23. The review has been asked to consider how designated landscapes work with other designations such as National Trails, Sites of Special Scientific Interest (SSSIs), Special Areas of Conservation (SACs), National Nature Reserves (NNRs) and Special Protected Areas (SPAs). Do you have any thoughts on how these relationships work and whether they could be improved?

A plethora of designations is confusing for the general public. Within national parks, we have concluded that, on open moorland, the current legal designations of Site of Special Scientific Interest and Scheduled Monument, and the informal designations of Premier Archaeological Landscapes, are no longer fit for purpose and have failed to deliver good management of either the natural or the cultural environment. The SSSIs were created from 1952, for nature conservation reasons alone, and have dominated decision-making on open moorland. At that time there was no understanding of the extent of the cultural landscape of Dartmoor which we now recognise to be one of the finest in the world in terms of extent, chronological range, diversity, state of preservation and ease of access. It contains messages for 8000 years of human relationship with the land. The dominance of SSSIs has created an imbalance between Nature and Culture. We therefore need a new legal designation of Ecocultural Zone for open moorland and access land, with nature and culture given equal weight. This would transform thinking and management decision-making.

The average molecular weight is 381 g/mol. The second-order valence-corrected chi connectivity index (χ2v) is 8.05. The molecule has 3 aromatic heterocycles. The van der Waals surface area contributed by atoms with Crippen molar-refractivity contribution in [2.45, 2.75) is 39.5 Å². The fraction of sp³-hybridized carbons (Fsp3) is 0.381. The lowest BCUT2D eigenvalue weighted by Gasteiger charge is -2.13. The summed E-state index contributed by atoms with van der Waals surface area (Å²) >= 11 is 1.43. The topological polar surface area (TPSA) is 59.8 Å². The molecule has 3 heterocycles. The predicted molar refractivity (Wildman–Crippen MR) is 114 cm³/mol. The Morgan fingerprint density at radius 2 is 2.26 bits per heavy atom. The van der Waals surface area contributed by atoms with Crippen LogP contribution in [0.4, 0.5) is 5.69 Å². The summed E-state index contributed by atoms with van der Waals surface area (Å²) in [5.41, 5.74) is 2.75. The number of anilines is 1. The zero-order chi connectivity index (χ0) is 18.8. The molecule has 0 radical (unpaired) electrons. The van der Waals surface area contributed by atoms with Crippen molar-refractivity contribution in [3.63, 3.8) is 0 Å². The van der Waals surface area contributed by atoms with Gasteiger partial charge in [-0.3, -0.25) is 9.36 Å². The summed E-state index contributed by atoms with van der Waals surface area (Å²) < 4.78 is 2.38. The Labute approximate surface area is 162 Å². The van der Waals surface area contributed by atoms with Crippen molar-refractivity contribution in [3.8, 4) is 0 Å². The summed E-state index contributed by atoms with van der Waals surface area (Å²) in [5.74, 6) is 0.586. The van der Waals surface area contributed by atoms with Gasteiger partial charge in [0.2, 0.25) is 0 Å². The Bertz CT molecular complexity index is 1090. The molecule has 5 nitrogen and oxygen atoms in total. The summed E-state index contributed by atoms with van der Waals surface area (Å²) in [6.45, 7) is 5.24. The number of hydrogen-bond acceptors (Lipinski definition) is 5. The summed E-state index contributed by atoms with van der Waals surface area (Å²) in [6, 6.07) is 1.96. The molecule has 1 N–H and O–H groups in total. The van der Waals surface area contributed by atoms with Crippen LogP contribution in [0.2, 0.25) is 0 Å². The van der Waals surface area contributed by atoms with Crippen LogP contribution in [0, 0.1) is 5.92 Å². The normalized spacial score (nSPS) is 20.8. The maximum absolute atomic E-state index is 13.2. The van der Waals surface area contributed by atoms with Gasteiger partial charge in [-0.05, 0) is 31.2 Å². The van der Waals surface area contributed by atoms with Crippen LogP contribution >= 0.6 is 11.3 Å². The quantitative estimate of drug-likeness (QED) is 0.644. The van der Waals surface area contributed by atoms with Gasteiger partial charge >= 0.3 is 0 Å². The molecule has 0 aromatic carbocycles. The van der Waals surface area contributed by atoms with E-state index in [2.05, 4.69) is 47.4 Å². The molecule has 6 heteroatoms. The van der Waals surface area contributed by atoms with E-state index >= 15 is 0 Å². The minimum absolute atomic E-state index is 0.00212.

24. Do you have any other points you would like to make that are not covered above?

There should be overt support for small-scale local use of local resources of stone, wood and minerals, plus micro-hydro energy schemes and any other low-impact environmentally-friendly projects. There should be much more emphasis on high quality research. National Park HQs should be research ‘hubs’ with an unrivalled ‘library’ resource, freely available to the general public, of information relating to all aspects of the cultural and natural environment of the national park.